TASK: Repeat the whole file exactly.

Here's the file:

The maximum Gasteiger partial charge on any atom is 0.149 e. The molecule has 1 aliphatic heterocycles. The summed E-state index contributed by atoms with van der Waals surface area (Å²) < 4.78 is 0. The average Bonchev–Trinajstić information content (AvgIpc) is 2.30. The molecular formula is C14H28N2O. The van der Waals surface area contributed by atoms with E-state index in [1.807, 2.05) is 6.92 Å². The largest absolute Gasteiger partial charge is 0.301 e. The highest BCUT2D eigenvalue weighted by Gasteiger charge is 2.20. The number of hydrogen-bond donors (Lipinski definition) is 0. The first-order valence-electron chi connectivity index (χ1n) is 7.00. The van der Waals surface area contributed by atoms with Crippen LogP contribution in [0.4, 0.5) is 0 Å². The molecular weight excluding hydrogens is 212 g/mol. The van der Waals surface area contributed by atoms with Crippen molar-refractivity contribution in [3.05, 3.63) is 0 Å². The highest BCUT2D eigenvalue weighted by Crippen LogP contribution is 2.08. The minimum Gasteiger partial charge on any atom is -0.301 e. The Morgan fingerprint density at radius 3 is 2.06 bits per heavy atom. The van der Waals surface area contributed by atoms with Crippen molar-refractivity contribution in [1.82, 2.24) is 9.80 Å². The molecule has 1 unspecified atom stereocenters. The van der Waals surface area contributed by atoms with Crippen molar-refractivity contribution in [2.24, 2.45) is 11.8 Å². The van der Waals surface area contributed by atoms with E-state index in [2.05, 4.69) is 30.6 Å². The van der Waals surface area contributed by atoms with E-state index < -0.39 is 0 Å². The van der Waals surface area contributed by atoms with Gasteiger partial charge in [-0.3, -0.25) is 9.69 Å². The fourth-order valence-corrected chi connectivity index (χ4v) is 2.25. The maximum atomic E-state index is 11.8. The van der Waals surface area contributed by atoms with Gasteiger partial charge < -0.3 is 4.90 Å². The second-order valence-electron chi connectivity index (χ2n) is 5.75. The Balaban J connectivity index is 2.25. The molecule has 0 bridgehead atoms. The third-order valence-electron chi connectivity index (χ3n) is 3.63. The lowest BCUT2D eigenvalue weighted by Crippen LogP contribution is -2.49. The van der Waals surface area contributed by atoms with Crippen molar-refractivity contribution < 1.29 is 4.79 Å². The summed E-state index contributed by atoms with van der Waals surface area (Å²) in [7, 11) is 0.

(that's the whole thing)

The maximum Gasteiger partial charge on any atom is 0.149 e. The molecule has 1 aliphatic heterocycles. The summed E-state index contributed by atoms with van der Waals surface area (Å²) < 4.78 is 0. The average Bonchev–Trinajstić information content (AvgIpc) is 2.30. The molecular formula is C14H28N2O. The van der Waals surface area contributed by atoms with E-state index in [1.807, 2.05) is 6.92 Å². The largest absolute Gasteiger partial charge is 0.301 e. The highest BCUT2D eigenvalue weighted by Gasteiger charge is 2.20. The number of hydrogen-bond donors (Lipinski definition) is 0. The first-order valence-electron chi connectivity index (χ1n) is 7.00. The van der Waals surface area contributed by atoms with Crippen LogP contribution in [0.4, 0.5) is 0 Å². The molecular weight excluding hydrogens is 212 g/mol. The van der Waals surface area contributed by atoms with Crippen molar-refractivity contribution in [3.05, 3.63) is 0 Å². The highest BCUT2D eigenvalue weighted by Crippen LogP contribution is 2.08. The minimum Gasteiger partial charge on any atom is -0.301 e. The Morgan fingerprint density at radius 3 is 2.06 bits per heavy atom. The van der Waals surface area contributed by atoms with Crippen molar-refractivity contribution in [1.82, 2.24) is 9.80 Å². The molecule has 1 unspecified atom stereocenters. The van der Waals surface area contributed by atoms with Crippen molar-refractivity contribution in [2.24, 2.45) is 11.8 Å². The van der Waals surface area contributed by atoms with E-state index in [2.05, 4.69) is 30.6 Å². The van der Waals surface area contributed by atoms with E-state index < -0.39 is 0 Å². The van der Waals surface area contributed by atoms with Gasteiger partial charge in [-0.3, -0.25) is 9.69 Å². The fourth-order valence-corrected chi connectivity index (χ4v) is 2.25. The maximum atomic E-state index is 11.8. The van der Waals surface area contributed by atoms with Gasteiger partial charge < -0.3 is 4.90 Å². The second-order valence-electron chi connectivity index (χ2n) is 5.75. The Balaban J connectivity index is 2.25. The molecule has 0 bridgehead atoms. The third-order valence-electron chi connectivity index (χ3n) is 3.63. The lowest BCUT2D eigenvalue weighted by Crippen LogP contribution is -2.49. The van der Waals surface area contributed by atoms with Crippen molar-refractivity contribution < 1.29 is 4.79 Å². The summed E-state index contributed by atoms with van der Waals surface area (Å²) in [7, 11) is 0.